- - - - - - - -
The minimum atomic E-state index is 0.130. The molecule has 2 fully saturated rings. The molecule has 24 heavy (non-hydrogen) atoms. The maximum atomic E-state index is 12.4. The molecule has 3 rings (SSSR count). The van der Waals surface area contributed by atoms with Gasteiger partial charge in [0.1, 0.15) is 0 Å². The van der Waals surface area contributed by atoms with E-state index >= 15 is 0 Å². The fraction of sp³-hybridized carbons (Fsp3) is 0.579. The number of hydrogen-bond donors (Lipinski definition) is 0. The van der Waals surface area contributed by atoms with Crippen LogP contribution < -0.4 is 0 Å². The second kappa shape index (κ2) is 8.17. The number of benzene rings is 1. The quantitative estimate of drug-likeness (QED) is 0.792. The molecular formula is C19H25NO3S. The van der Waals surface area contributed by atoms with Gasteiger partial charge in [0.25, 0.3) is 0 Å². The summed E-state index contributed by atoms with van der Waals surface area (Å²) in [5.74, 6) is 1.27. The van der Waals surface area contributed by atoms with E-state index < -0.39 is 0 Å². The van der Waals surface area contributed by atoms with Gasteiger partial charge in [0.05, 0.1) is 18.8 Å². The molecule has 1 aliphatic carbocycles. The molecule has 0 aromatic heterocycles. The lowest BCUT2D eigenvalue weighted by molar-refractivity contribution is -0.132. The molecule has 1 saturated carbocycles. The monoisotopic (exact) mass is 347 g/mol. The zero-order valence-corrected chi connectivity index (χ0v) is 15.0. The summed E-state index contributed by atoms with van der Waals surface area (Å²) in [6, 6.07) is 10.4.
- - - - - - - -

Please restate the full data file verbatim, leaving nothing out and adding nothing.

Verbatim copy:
The minimum atomic E-state index is 0.130. The molecule has 2 fully saturated rings. The molecule has 24 heavy (non-hydrogen) atoms. The maximum atomic E-state index is 12.4. The molecule has 3 rings (SSSR count). The van der Waals surface area contributed by atoms with Gasteiger partial charge in [0.1, 0.15) is 0 Å². The van der Waals surface area contributed by atoms with E-state index >= 15 is 0 Å². The fraction of sp³-hybridized carbons (Fsp3) is 0.579. The number of hydrogen-bond donors (Lipinski definition) is 0. The van der Waals surface area contributed by atoms with Crippen LogP contribution < -0.4 is 0 Å². The second kappa shape index (κ2) is 8.17. The number of benzene rings is 1. The quantitative estimate of drug-likeness (QED) is 0.792. The molecular formula is C19H25NO3S. The van der Waals surface area contributed by atoms with Gasteiger partial charge in [0.25, 0.3) is 0 Å². The summed E-state index contributed by atoms with van der Waals surface area (Å²) in [5.74, 6) is 1.27. The van der Waals surface area contributed by atoms with E-state index < -0.39 is 0 Å². The van der Waals surface area contributed by atoms with Gasteiger partial charge in [0.05, 0.1) is 18.8 Å². The molecule has 1 aliphatic carbocycles. The molecule has 0 aromatic heterocycles. The lowest BCUT2D eigenvalue weighted by molar-refractivity contribution is -0.132. The molecule has 1 saturated carbocycles. The monoisotopic (exact) mass is 347 g/mol. The zero-order valence-corrected chi connectivity index (χ0v) is 15.0. The summed E-state index contributed by atoms with van der Waals surface area (Å²) in [6, 6.07) is 10.4.